Adapted from the book Darchei HaChaim which
includes guidance and hashkofoh in the Torah
lifestyle, the basics of chinuch for our times, and
tips heard and recorded from HaRav Michel Yehuda
Darchei HaChaim includes articles, instructions and
guidance for parents and educators, disseminators of Torah
and bnei yeshivos. For many years, HaRav Michel Yehuda
Lefkowitz has served as a fortress of strength for rosh
yeshivas and disseminators of Torah, parents, educators,
and the general community of bnei Torah, in Israel and the
Diaspora, teaching daas Torah and pure
hashkofoh for all areas of life and giving guidance in
the chinuch path handed down from generation to generation,
all benefiting from his advice and resources. The
sefer contains hundreds of instructions and briefings
in all areas of life, touching on many very relevant
educational problems of our times, all directly from one of
the outstanding gedolim of the generation.
Each section stands on its own, so there is no need for a
summary of the last part.
Be Happy—in the First Year
Concerning the question of how to make one's wife happy in
the first year, one should explain to her how great is the
joy when the sound of the husband's Torah reverberates in the
home, since they thereby become worthy of the Presence of the
Shechina and success in Torah learning. Let her enjoy
the sweet sounds of Torah.
"Kinas Sofrim Tarbeh Chochmoh"
In our day we cannot judge the correct balance in this
regard. The true path to follow is therefore to be: "tomim
tihiyeh im Hashem Elokecho." That means learning with
tranquility, patience and dedication, learning in order to
grow and go higher, where nothing else interests you besides
the learning. That is the way to come under the yoke of Torah
and its toil, thereby meriting to reach very high levels.
We see that in a yeshiva within a large community, there are
a few who generally stand out as being destined for
greatness. Who are they? Those who put all their efforts and
attention into Torah learning, who sit contentedly and toil
to clarify a sugya, painstakingly attempting to
understand every detail according to their abilities, rather
than exhausting their strengths in shouts and arguments, and
the like. Their learning is through negotiations with a
chavrusa, clarifying things together, out of a desire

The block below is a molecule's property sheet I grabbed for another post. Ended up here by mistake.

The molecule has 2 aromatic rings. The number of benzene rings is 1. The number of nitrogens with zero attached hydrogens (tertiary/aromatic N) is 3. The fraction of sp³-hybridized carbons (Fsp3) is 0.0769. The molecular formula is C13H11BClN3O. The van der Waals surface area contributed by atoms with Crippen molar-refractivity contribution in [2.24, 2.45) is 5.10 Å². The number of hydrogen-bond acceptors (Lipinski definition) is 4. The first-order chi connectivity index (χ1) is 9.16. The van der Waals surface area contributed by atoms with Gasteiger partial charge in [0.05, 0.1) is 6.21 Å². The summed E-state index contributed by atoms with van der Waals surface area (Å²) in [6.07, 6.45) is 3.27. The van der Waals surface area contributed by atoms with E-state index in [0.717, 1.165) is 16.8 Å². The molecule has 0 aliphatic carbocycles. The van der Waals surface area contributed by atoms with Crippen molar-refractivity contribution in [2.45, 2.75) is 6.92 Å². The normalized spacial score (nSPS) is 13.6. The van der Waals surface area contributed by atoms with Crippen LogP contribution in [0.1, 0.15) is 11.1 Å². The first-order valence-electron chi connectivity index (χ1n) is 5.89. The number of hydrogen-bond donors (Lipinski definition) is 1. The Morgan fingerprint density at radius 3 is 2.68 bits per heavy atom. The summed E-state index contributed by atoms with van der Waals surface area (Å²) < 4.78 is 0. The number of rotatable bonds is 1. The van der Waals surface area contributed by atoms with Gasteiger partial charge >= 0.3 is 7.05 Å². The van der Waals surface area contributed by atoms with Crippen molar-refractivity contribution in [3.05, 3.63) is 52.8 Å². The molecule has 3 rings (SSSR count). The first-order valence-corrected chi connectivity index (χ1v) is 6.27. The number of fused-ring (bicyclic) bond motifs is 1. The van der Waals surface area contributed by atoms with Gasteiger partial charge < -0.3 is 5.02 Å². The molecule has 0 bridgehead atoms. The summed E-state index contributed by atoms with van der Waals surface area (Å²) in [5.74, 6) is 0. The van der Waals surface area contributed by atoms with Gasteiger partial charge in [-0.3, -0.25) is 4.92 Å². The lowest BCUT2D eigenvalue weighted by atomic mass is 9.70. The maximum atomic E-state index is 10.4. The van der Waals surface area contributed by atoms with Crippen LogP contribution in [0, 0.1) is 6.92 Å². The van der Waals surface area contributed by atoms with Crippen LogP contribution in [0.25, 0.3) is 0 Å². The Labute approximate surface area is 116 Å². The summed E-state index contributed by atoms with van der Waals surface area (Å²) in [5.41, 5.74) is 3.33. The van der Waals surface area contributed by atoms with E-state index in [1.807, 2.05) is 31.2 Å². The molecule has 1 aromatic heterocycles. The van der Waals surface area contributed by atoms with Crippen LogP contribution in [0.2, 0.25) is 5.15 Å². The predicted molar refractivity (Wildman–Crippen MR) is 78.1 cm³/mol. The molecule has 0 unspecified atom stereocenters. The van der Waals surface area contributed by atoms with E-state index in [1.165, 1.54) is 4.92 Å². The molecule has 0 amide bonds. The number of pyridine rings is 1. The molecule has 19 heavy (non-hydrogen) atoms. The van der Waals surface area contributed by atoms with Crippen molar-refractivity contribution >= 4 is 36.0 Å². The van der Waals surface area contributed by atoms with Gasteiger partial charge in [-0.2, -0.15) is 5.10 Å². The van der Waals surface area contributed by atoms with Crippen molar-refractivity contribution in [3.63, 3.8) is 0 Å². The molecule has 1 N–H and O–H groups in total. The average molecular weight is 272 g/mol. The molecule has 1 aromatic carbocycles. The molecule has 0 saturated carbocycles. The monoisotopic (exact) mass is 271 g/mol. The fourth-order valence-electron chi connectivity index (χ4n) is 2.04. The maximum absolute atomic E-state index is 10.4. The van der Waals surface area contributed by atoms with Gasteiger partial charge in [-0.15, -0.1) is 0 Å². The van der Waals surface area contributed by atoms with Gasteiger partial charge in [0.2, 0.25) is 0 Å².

to learn from the other, and then clarifying and explaining
to others in a cordial way.
This is the correct conduct to follow, and a person can
habituate himself to it without much difficulty and stress.
He should grasp onto that mode and make it a part of his
being, one seder after another, day after day, until
he merits greatness.
The greatest deterrent, and the reason for lack of success in
learning, is when a person starts measuring himself against
others and feels jealousy. Even though our Sages said
(Bovo Basra 21:1) that, "When scholars vie, wisdom
mounts," we are not capable of finding the right balance in
this regard, and very negative consequences ensue from it, so
we have to be cautious. Everyone should rather keep his eye
on his own situation, and try to make the most of his
opportunities to learn Torah according to his own
capabilities, without measuring himself against other
We have to take care to keep competition away from yeshivas.
Although our Sages said, "When scholars vie, wisdom mounts,"
in my opinion, in our day and age there is no one capable of
reaching that level of constructive competitiveness, and we
have to watch carefully and make sure that the bochurim
are talking to each other. Is each trying to understand
the other in learning—which is the sign of good
middos — or does each of them right away look to
put down his partner's words, so that as soon as he hears his
partner speak, his bad middos come out?
Keeping to Times
A maggid shiur in a yeshiva was offered the honor of
sandek, and this would have entailed his being ten
minutes late for his daily shiur at the yeshiva. The
Rov said: "There is no being late for a shiur to be a
Question: A rebbe who always arrives late—
should he be dismissed or have it deducted from his
Answer: If it is in his power to come on
time—you have to treat him as would any employer. When
a worker arrives late for work, it is deducted from his
salary, since he does not have to be late and could get a
Question: A rebbe in cheder who accidentally
woke up late, and got up at 8, how should he proceed in terms
of the mitzva of davening shacharis?
Answer: We know this from the Chazon Ish who came
across such an occurrence, and had such an incident, and he
told the rebbe to go and teach his talmidim. The
incident happened with a rebbe in a cheder in
Hishtadlus in Parnossoh
Question: Is a person obligated to make efforts for
future parnossoh, at a time when their situation is
stable, but in the future they will be faced with large
Answer: There is no obligation to do hishtadlus